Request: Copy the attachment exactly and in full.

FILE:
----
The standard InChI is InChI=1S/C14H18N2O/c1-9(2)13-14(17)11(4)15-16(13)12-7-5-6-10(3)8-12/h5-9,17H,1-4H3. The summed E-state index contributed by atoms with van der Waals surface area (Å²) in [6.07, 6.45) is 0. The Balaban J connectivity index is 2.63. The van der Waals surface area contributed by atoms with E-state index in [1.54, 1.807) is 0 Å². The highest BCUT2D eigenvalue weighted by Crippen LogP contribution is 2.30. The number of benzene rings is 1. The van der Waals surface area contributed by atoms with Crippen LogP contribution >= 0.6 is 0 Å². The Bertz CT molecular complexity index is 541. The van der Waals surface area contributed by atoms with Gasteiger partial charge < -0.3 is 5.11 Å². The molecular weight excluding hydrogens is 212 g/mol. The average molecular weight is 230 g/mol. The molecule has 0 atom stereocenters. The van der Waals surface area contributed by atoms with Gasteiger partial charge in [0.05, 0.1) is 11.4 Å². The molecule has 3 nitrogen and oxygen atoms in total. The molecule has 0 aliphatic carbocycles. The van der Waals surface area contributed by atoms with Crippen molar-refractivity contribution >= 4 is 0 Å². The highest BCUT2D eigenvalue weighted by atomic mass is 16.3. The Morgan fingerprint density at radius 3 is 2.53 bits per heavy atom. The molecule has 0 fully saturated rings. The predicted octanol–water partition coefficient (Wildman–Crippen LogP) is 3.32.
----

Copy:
The standard InChI is InChI=1S/C14H18N2O/c1-9(2)13-14(17)11(4)15-16(13)12-7-5-6-10(3)8-12/h5-9,17H,1-4H3. The summed E-state index contributed by atoms with van der Waals surface area (Å²) in [6.07, 6.45) is 0. The Balaban J connectivity index is 2.63. The van der Waals surface area contributed by atoms with E-state index in [1.54, 1.807) is 0 Å². The highest BCUT2D eigenvalue weighted by Crippen LogP contribution is 2.30. The number of benzene rings is 1. The van der Waals surface area contributed by atoms with Crippen LogP contribution >= 0.6 is 0 Å². The Bertz CT molecular complexity index is 541. The van der Waals surface area contributed by atoms with Gasteiger partial charge < -0.3 is 5.11 Å². The molecular weight excluding hydrogens is 212 g/mol. The average molecular weight is 230 g/mol. The molecule has 0 atom stereocenters. The van der Waals surface area contributed by atoms with Gasteiger partial charge in [0.05, 0.1) is 11.4 Å². The molecule has 3 nitrogen and oxygen atoms in total. The molecule has 0 aliphatic carbocycles. The van der Waals surface area contributed by atoms with Crippen molar-refractivity contribution >= 4 is 0 Å². The highest BCUT2D eigenvalue weighted by atomic mass is 16.3. The Morgan fingerprint density at radius 3 is 2.53 bits per heavy atom. The molecule has 0 fully saturated rings. The predicted octanol–water partition coefficient (Wildman–Crippen LogP) is 3.32.